We conducted a longitudinal study in both patients with COVID-19, with a confirmed infection by reverse transcription PCR, and a control group at La Fe University and Polytechnic Hospital in Valencia, Spain. Patients visited emergency department (ED) between 8 March and 4 June 2020. We included all patients with either initial ward admission, initial intensive care unit (ICU) admission (within the first 24 hours) or on an outpatient basis. The control cohort included volunteers without symptoms of COVID-19 infection who presented with a negative SARS-CoV-2 antibody serology. Additionally, we obtained biomarkers at ED (T1) and during a post-hospitalisation follow-up visit (T2). Peripheral venous blood was drawn from patients and control cohort individuals to be stored in EDTA tubes. EDTA tubes were centrifugated (2500 rpm) for 10 min within the first 8 hours of extraction to obtain plasma and later aliquoted for storage at −80°C until analysis of proADM and proendothelin. Further details of methods are detailed in the online supplemental file. The main outcome for the initial analysis of biomarkers (T1) was in-hospital mortality.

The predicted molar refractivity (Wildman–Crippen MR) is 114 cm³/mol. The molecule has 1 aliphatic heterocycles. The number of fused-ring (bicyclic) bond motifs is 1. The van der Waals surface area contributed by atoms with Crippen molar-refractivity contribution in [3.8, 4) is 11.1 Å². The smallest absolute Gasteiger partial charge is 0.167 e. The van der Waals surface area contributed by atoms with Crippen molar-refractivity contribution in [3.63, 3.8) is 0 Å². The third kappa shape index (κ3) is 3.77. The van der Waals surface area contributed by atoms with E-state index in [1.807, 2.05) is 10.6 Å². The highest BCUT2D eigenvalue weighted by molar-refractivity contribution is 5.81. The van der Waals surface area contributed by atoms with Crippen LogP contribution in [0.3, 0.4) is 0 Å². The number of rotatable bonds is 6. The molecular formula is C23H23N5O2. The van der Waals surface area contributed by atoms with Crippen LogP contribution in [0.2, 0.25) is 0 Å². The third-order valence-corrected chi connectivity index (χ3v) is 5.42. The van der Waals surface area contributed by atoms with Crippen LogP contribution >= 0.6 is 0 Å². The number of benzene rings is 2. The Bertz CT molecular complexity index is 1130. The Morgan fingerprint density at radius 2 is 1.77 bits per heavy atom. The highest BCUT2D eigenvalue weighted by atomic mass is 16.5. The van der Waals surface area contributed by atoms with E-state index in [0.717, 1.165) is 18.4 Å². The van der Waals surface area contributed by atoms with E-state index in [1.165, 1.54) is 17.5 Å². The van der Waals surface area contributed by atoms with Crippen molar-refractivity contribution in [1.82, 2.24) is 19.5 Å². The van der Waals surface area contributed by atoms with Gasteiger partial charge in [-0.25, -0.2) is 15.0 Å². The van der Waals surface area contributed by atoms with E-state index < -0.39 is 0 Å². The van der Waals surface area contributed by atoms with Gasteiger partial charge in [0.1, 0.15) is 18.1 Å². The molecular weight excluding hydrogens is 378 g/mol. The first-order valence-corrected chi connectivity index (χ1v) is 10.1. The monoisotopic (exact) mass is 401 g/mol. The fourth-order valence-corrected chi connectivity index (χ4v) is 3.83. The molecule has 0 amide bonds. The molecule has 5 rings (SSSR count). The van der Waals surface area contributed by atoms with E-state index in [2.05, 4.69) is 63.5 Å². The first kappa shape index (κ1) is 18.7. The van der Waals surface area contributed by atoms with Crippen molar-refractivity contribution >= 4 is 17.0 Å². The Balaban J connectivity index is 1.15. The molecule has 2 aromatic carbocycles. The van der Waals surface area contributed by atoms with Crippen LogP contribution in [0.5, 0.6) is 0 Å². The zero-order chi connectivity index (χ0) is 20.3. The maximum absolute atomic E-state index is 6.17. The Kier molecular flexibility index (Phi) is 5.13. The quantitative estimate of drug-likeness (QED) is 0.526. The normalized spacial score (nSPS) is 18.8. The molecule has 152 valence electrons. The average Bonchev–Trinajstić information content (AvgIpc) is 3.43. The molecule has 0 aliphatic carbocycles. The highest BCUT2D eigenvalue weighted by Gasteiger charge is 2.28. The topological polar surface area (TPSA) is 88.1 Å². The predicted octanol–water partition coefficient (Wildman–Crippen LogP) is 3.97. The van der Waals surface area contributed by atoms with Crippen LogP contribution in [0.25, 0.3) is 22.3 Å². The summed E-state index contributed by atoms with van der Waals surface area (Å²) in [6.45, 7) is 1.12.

In this study, we enrolled 400 patients. Of these, 210 (23 outpatients; 179 with initial ward admission and 8 with initial ICU admission) were included in the analysis of biomarkers at day 1 (online supplemental figure 1). Additionally, in 97 of 210 patients, biomarker data were obtained at both day 1 and during follow-up visit (online supplemental table 1 depicts and compares characteristics of those included in and excluded from the study). Baseline characteristics are described in table 1. In brief, the cohort had a median age of 64 years, with 67.6% having at least one comorbidity. Of this group, 7.6% required mechanical ventilation, and 27 deaths occurred. The median length of hospitalisation was 12 days.